[00:14:12] Malcom: Uh, honestly, I would just like, it doesn't need to be a blanket rule for everyone. That was just for me. Like, that's how I like to treat my life is weekends are mine, evenings are mine. And it, but it does like if, if that wasn't the case and I worked and then had time and I wanted to work on. music in the, in the evening, that's when I would be engaging with the thread. But you can't expect you Benny say we're in a band. And I was that guy that was working on music in the evening. I'm I can't expect you to share the same schedule. So you would communicate with me and other band mates. Hey, I'll be replying to things during the day. You guys get back to me. In the, in the evening like that, like, that's just gotta be how it is. You have to respect everybody's boundaries and, you know, if you're going to be in a band together, there has to be some overlap. You know, you do have to work together at [00:15:00] times and have, you know, conversations in real time as well. But that's, you know, a phone call or, uh, other stuff we're going to get into in this chat or in this episode is we'll come up and cover that for sure. Um, but just establish those boundaries for everyone. And you know, it doesn't have to even be strict. Sometimes I do respond to messages on the weekend. If I'm already thinking about it or some reason I'm working or something I totally do. But it's just like, Hey, just so you know, I try not to do this on the weekend, so, you know, don't get upset and if you really need me, if it's urgent, you just call me.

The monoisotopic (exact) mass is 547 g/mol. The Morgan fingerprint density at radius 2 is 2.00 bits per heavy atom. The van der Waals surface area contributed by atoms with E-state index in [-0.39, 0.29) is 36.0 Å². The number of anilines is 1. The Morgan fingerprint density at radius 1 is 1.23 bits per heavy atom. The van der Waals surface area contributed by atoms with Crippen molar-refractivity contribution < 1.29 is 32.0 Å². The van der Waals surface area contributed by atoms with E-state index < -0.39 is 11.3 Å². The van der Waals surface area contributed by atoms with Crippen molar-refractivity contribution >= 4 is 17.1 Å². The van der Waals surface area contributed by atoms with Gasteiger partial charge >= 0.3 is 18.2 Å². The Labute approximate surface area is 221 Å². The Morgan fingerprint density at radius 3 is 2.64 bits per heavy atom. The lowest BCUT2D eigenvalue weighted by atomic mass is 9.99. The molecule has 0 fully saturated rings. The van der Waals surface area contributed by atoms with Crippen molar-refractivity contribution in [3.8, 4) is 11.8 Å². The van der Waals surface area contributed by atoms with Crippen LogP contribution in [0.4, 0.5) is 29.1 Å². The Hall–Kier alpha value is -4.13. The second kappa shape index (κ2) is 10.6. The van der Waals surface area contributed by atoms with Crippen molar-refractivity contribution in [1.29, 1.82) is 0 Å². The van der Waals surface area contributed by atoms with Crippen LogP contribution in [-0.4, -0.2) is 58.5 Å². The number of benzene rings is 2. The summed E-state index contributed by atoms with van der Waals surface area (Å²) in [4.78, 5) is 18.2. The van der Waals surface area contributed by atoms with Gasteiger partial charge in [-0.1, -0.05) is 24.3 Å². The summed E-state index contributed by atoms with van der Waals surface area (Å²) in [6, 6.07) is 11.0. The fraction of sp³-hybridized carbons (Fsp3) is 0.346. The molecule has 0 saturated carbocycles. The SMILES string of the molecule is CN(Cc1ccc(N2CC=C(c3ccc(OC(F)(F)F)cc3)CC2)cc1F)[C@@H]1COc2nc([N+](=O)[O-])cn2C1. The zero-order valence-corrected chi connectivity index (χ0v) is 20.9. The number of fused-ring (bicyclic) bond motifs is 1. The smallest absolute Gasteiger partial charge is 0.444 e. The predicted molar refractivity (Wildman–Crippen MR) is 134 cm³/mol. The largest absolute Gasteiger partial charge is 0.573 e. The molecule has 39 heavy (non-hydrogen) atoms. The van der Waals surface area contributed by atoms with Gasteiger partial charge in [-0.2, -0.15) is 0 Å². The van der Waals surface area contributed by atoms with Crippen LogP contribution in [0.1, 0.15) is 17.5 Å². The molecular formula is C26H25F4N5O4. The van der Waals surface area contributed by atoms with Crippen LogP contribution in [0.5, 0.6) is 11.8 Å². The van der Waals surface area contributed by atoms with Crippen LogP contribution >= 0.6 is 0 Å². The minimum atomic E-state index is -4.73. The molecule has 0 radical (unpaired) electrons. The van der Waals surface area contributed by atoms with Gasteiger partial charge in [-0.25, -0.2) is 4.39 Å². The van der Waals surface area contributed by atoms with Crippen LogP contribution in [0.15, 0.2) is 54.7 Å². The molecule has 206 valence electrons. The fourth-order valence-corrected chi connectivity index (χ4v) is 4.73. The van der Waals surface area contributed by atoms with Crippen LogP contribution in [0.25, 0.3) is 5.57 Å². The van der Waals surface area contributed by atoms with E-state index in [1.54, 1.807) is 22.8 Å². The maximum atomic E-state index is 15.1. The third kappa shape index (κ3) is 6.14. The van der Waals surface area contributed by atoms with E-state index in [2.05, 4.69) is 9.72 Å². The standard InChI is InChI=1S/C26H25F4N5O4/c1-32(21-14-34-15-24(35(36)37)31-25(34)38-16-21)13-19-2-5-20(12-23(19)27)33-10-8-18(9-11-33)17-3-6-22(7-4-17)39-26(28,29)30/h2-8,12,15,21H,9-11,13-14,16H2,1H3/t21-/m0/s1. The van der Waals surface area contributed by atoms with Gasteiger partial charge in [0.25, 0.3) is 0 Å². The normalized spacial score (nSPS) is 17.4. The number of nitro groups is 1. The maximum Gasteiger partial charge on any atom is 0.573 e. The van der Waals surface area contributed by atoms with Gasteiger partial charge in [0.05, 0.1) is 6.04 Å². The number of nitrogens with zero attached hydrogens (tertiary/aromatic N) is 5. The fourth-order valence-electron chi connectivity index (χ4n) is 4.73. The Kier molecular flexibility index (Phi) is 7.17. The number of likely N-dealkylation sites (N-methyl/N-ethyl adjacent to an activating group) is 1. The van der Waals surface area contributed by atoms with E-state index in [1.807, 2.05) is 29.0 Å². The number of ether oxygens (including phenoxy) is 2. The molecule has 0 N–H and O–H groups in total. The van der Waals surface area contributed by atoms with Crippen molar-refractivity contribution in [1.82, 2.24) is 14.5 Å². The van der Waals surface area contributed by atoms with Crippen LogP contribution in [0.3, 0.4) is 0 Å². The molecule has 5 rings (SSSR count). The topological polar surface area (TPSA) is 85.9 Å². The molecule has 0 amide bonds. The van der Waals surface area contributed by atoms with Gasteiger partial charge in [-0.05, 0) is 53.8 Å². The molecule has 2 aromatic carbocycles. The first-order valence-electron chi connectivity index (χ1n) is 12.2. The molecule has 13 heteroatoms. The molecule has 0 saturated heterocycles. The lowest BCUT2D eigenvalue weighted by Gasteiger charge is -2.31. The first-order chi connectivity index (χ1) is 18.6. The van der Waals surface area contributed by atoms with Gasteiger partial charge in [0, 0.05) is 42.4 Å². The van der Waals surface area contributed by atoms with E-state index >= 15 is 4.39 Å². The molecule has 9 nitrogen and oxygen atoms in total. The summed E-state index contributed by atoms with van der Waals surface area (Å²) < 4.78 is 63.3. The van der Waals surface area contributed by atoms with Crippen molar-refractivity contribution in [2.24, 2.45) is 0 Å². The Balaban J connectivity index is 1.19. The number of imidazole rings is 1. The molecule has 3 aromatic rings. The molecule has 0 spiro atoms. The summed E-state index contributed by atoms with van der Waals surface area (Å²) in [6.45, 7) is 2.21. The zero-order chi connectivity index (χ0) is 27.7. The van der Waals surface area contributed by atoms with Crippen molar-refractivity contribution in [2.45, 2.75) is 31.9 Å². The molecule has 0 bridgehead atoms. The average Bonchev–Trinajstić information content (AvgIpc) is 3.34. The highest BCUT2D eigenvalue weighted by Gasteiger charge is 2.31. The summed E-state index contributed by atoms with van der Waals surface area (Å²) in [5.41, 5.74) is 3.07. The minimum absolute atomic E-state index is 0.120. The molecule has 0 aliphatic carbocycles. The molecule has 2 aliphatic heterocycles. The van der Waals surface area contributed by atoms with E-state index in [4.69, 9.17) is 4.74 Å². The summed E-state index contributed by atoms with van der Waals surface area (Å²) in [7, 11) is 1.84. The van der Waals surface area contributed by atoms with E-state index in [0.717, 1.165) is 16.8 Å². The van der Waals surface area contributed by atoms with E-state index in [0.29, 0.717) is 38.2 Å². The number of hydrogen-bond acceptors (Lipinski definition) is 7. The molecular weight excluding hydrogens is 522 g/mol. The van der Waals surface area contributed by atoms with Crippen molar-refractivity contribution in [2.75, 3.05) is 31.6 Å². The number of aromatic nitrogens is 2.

[00:15:30] Benedikt: Yeah, for sure. You've definitely replied to mine and that's partly because I think we record podcasts on Monday mornings usually. So if I have a last minute thing you got a Saturday or Sunday, I sort of need your reply.
[00:15:42] Malcom: no, no, that's fine. I, I replied all sorts of stuff on the weekend. It's actually something I need to do less of. I need to be stricter with myself. Yeah,
[00:15:49] Benedikt: Yeah, I mean, it's a priority thing also. Like so many things are, so for me, I can only speak for myself, but for me, for example, Before noon during the week, these are my [00:16:00] focus hours and I won't reply to anybody. And I won't even look at my phone. I don't do phone calls and all of that. Um, so the mornings are my, where I'm really productive. Then the afternoons, I might respond to two chats and stuff like that. And then on the evenings, I typically don't. And on weekends, I don't too, but that's just because my, my work and my family. So the, the mornings when I work and the evenings with my family are like my top priorities and a band that I do in addition to that now is not at least not yet. As much of a priority. I have to be honest about that. Like my, my family, my job at ARN, number one and two, and then the band comes out, comes after that. So I have to sort of protect my most important hours for, for that. And it's different for everybody, but it's, it's like a priority thing as